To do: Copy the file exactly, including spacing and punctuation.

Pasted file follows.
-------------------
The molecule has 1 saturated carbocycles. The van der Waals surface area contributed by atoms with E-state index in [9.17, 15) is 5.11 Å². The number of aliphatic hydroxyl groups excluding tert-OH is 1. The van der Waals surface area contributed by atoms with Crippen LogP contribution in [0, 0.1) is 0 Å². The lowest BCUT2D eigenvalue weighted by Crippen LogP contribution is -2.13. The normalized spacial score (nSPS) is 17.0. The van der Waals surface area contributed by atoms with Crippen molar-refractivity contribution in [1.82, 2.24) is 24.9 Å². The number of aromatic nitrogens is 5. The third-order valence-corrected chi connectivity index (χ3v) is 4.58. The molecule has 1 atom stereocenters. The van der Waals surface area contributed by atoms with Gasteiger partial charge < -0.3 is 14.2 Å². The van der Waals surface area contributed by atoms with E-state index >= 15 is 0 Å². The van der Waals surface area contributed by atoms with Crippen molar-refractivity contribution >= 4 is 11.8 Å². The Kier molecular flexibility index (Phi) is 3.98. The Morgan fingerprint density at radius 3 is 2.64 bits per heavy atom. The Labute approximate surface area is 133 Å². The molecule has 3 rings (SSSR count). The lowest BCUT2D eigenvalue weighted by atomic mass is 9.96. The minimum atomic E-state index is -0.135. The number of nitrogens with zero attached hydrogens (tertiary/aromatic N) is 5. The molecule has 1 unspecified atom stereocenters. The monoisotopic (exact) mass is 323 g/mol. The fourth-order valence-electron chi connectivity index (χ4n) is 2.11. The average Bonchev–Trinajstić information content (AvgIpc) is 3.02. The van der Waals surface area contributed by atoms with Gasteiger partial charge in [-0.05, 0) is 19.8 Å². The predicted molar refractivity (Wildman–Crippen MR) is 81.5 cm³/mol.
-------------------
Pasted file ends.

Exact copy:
The molecule has 1 saturated carbocycles. The van der Waals surface area contributed by atoms with E-state index in [9.17, 15) is 5.11 Å². The number of aliphatic hydroxyl groups excluding tert-OH is 1. The van der Waals surface area contributed by atoms with Crippen LogP contribution in [0, 0.1) is 0 Å². The lowest BCUT2D eigenvalue weighted by Crippen LogP contribution is -2.13. The normalized spacial score (nSPS) is 17.0. The van der Waals surface area contributed by atoms with Crippen molar-refractivity contribution in [1.82, 2.24) is 24.9 Å². The number of aromatic nitrogens is 5. The third-order valence-corrected chi connectivity index (χ3v) is 4.58. The molecule has 1 atom stereocenters. The van der Waals surface area contributed by atoms with Gasteiger partial charge < -0.3 is 14.2 Å². The van der Waals surface area contributed by atoms with E-state index >= 15 is 0 Å². The van der Waals surface area contributed by atoms with Crippen molar-refractivity contribution >= 4 is 11.8 Å². The Kier molecular flexibility index (Phi) is 3.98. The Morgan fingerprint density at radius 3 is 2.64 bits per heavy atom. The Labute approximate surface area is 133 Å². The molecule has 3 rings (SSSR count). The lowest BCUT2D eigenvalue weighted by atomic mass is 9.96. The minimum atomic E-state index is -0.135. The number of nitrogens with zero attached hydrogens (tertiary/aromatic N) is 5. The molecule has 1 unspecified atom stereocenters. The monoisotopic (exact) mass is 323 g/mol. The fourth-order valence-electron chi connectivity index (χ4n) is 2.11. The average Bonchev–Trinajstić information content (AvgIpc) is 3.02. The van der Waals surface area contributed by atoms with Gasteiger partial charge in [-0.05, 0) is 19.8 Å². The predicted molar refractivity (Wildman–Crippen MR) is 81.5 cm³/mol.